This is the first manga series I read! Inspired by an article in the New Statesman magazine, I searched out the first volume and then read through to the twelfth and last. Written and illustrated by Maki Murakami, it tells the story of Shuichi Shindo and his band as they rise to stardom. Shuichi is in love with the romance novelist Eiri Yuki. The two men form a relationship which is odd since the aloof Yuki is hard to like. Their first meeting came when Shuichi’s lyrics blew out of his hand in a park and were picked up by the writer. His response that the work was rubbish hurt the aspiring singer but the enigmatic figure intrigued him enough for him to pursue him, a decision that led to their relationship.
The story of the ups and downs of living together is told across the twelve volumes along with the complementary plot of the success of the band which Shuichi formed with his best friend Hiroshi Nakano. As with most of the manga and anime that feature late teenagers, the parental presence is reduced so that decisions about moving in with a famous romance novelist can be made without reference to parents.
The manga was a lot of fun, especially in the early episodes. Later stories stretched the patience somewhat but, having started, I was determined to finish. ‘Gravitation’ led me to explore other manga series and anime so it has a special place in my hinterland as the starting point for the further discoveries.
I was reminded of this anime feature from Japan after watching ‘Your Name’. They may not be in the same league in terms of quality but the story is an interesting one. It is told in flashback. Taku sees a woman at the train station and remembers how she came into his life. We see the story unfold starting at the point where Rikako joined his High School, transferring from Tokyo.
She is bright but arrogant and finds it hard to fit in. Taku, along with his friend Yutaka, is fascinated by her but not sure how to take her. She seems content to use her new found friends when it suits her, borrowing money when she needs it and failing to pay it back, for instance, and she thinks nothing of phoning Taku to rescue her from an old boyfriend when her date turns sour but seems not to recognise that he has feelings for her.
The film was the work of younger Studio Ghibli animators and it is best seen as a work of emerging artists. It is an interesting work, nevertheless.
This excellent 2016 anime from Japan makes you think about identity and gender. The concept of a boy and a girl changing places is one that has been explored in other films but this one has an extra dimension of time and chronology to add to the mix. The high school boy from Tokyo and the girl of the same age from rural Japan swap places unwillingly and realise that this new life is bringing around changes in their personalities as well as their fortunes.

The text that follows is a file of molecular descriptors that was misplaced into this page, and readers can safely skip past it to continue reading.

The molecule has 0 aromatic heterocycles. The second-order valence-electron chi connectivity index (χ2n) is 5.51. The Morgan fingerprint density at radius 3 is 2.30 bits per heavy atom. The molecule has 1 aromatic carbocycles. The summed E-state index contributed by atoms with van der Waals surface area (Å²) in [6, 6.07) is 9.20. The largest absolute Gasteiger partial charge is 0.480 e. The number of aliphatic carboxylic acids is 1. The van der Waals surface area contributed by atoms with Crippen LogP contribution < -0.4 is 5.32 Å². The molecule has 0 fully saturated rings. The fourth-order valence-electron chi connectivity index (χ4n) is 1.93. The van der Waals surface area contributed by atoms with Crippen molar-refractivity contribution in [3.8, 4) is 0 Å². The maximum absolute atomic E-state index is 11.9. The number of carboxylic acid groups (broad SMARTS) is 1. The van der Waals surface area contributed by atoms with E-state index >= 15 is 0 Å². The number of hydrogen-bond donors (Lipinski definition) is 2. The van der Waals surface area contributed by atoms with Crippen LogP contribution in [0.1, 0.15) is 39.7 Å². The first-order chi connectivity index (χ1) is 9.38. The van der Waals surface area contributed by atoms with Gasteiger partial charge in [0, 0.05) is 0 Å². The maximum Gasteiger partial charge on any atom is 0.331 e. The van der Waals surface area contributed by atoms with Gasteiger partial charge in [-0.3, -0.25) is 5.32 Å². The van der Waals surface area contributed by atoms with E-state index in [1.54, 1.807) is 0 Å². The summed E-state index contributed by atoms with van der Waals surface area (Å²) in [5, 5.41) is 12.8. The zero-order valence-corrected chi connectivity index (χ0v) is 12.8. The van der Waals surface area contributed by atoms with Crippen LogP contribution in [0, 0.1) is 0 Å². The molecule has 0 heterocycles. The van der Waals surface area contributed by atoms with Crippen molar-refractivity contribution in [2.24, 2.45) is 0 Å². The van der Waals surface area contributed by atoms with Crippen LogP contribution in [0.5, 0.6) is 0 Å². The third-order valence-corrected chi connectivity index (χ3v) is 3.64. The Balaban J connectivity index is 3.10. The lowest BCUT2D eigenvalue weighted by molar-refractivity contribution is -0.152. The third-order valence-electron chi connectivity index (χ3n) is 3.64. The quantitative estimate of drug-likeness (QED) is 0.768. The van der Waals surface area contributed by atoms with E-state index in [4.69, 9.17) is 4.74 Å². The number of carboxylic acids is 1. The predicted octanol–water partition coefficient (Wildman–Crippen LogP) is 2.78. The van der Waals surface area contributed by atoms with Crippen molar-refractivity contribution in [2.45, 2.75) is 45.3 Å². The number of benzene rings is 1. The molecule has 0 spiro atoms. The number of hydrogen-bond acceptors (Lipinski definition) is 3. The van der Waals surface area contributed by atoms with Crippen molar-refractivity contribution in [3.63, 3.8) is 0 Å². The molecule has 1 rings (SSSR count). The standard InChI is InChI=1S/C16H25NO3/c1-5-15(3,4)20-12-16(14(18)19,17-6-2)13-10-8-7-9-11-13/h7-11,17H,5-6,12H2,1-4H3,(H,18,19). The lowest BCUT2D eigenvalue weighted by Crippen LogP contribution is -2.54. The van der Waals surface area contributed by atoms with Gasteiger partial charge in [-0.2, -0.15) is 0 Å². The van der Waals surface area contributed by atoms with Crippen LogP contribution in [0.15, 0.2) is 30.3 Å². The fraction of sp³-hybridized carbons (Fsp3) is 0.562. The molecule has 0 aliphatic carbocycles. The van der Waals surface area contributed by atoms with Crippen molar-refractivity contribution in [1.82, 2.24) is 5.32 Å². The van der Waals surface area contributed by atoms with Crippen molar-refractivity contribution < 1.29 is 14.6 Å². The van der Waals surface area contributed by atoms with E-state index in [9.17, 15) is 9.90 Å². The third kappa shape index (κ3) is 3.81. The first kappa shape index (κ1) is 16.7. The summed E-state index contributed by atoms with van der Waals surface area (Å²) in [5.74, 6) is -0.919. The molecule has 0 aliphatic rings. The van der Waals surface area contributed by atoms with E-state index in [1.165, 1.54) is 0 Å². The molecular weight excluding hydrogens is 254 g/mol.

There is a lot of fun to be had from the gender swap concept but the film is less interested in gender difference and more interested in personality. This makes it a more perceptive film. Their friends notice the differences in their manners before they do. In agreeing to communicate with each other, they set up a very modern solution to the problem: mobile phones are used to record diary entries. When back in their own bodies, they can see what ‘they’ might have done the day before. This is best shown when the boy goes on a date his other self set up for him.
Then the swapping stops! To lose the central idea of the film about two thirds through is a brave choice as the story develops into one of a young man pursuing a young woman who knows him like nobody else. This task seems impossible when his research in news media tells him it would be a waste of time.
I watched the version with sub-titles so that I could hear the Japanese language, even though I don’t understand it. I could not cope with American voices taking over, acting like a cultural gravy over the whole affair.
Mokoto Shinkai directed the film. Ryunosuke Kamiki played the young man and Mone Kamishiraishi played the young woman.
‘Your Name’ is in my hinterland. What’s in yours?
This book by Benjamin Law takes a look at how different Asian societies treat and view gay people. As a gay man himself, he sets off to experience different societies from Bali’s tourist directed gay services to Japan’s popular culture exposure of gay people. The result is a book that is funny at times but ultimately serious in its assessment at how the gay minority presents itself in different places and how it is viewed.
The journey starts in Bali which offers services to the gay tourist, including resorts that are exclusively for gay clientele. Around these resorts young Balinese gather as sex working can be lucrative; not all of the young men are gay themselves, it is a ‘day job’… or more often a night one.